AP Climate Solutions


Solar Equipment and Installation Basics

Just put your phone number into a Internet Solar Inquiry and "they" descend on you like yellow jackets at a picnic.

After being held captive in the living room through three presentations, waiting 4 months to be refunded the $500 "upfront, refundable starter, assessment" fee, I called an electrician we knew who had given us prior sterling service.  I asked him for a price to install solar panels with battery storage.  He said he couldn't beat the price Tesla Energy charged, and I should go with them.  

Tesla Energy had never called us during the yellow jacket swarm, so I called them.  After paying a $500 refundable assessment fee, they made one site visit to evaluate the roof.  Everything else was done over the phone, engineering, docu-signing the contract, and payment.  Upper management seemed somewhat disorganized and busy having a fire-drill, but the individual workers were superb.   The sales person was flexible.  I told her how much I wanted to spend and she designed a system that accommodated my budget.  It was OK to own, not lease, and to pay in cash.  Amazingly, other companies pushed back on these simple requests. 

Unfortunately, it did take 6 months to get the solar system in service, because they messed up on the re-roofing, which Tesla paid most of and my partner the rest.  Because of this delay I split my 2 principle payments between 2 tax years.  But that should be fine with the new Section 48 on Form 3468 allowing the deduction to begin in the year when the construction starts.  


During my research I determined 4 comparisons to make when evaluating the panels.

Efficiency The higher the percentage the better.

Energy Temperature Co-efficient / degrees F   The closer to zero the better.

Warranty: 10 year for material is normal, but 12, 15, and even 25 is available.  

Cost:  Mid-range is $3.30-3.67/watt

I found Tesla compared better on all these elements.  They were not the ones who told me to look for these comparisons.


How to determined the number of panels

First, I told Tesla the amount of money I had to spend and they designed a system with the number of panels plus 1 PowerWall for that amount.  The other 3 solar installers I interviewed argued immediately about the amount and would not consider designing a system for less than what they wanted to sell.  To me this was heavy handed and an immediate red-flag.

On my friend's current PGE bill, heating is with gas, and electric includes charging for an EV [electric vehicle].  His monthly average is 818 kWh for electricity.  The system Tesla suggested with the amount of money I gave them to spend would only produce 42% or 345 kWh per month with their panels which produced 325 w/hr.  They told me the roof could accommodate more panels though, and they could optimize our system to give 66% of the amount of electricity currently being used.  This was a more cooperative sales approach for me, and I authorized another 8.5K to allow more solar power be produced.  (vary the w/hr in the equation according to your chosen panel)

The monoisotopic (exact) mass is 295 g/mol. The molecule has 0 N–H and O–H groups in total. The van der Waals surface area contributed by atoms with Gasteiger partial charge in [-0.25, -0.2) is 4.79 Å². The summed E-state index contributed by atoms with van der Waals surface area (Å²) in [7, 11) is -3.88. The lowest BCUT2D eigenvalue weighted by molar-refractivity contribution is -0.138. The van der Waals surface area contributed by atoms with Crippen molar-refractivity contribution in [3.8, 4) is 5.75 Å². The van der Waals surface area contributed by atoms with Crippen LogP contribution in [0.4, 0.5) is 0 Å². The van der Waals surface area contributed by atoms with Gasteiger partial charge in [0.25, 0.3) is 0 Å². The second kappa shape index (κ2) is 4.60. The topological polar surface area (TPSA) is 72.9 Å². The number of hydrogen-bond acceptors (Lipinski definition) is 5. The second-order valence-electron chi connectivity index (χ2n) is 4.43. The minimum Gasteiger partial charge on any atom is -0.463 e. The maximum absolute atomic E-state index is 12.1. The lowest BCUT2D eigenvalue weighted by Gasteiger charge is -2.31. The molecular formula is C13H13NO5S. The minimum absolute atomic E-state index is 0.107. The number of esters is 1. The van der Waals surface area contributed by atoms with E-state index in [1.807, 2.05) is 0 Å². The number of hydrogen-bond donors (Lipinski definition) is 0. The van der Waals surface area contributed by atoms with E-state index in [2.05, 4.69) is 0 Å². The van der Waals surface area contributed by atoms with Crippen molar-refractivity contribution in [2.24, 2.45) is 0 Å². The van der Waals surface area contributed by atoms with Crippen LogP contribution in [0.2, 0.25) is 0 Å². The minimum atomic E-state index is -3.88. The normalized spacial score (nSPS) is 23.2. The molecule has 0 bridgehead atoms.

To figure out how many panels you should consider:     ((1 panel @ 325 watt / hour) X (6 hours sunshine / day X 30.5 days / month)) = 59.4 kWh / panel 

The final system installed contains:                                  (13  panels X 59.4 kWh / panel) = 773,173 kWh / month

or 94% possible net metering under perfect conditions.   Tesla factored in shade and weather/seasons lowering their output guarantee to 66%.  

Net Metering

The first home owners who installed solar were just as grid dependent as people without any.  The only benefit solar owners got was net metering.  The value of net metering depended on whether or not you were able to use all your energy credit before your utility company zeroed out your account each year.  Net metering returns were also dependent on the retail verses the wholesale price of a kWh, because solar arrays owners had to sell their kWh to their only customer, their utility company, and buy kWh from their only supplier, their utility company.  Yes, the electric company ruled.

That all changed with...

 The Battery.

Now solar array owners are not mercilessly tethered to their utility company, and most importantly enjoyed continued power when their neighbors are in the dark. 

I bought the Tesla Powerwall because it was guaranteed to withstand loading and discharging everyday in order to send its full load (or what we determine) of electric charge to the grid thereby maximizing net metering benefits.  Alkaloid and golf cart batteries may not be capable or guaranteed for this use and should be evaluated carefully.  I also bought the Tesla Powerwall because it was simply more aesthetically pleasing to look at than a stack of alkaloid or golf cart batteries.  Finally a Tesla app to download onto a cell phone allows grid discharge scheduling changes when necessary, and can be done even away from the house.

In California, where we live, if you have an EV, the utility company PG&E has different kWh rates dependent on the demand for electricity.  This arrangement allows us to maximize net metering benefits by sending electricity during peak time, 2-9 PM, when we earn .47 per kWh in the Summer, and use grid power not battery power during the night, when it cost only .13 per kWh.   During our now regular fire season when outages were more likely we can change this schedule so the battery would always be fully charged and available for an mandatory outage . 


The Electric Quantity Guarantee

I do not know if all solar companies give the solar generation quantity guarantee for their installation.  But during our evaluation phase Tesla determined 66% of our usage would be met by the number of panels, their arrangement on the roof, and amount of sunshine expected to shine on them.  If we do not realize their estimate they write an annual check to compensate.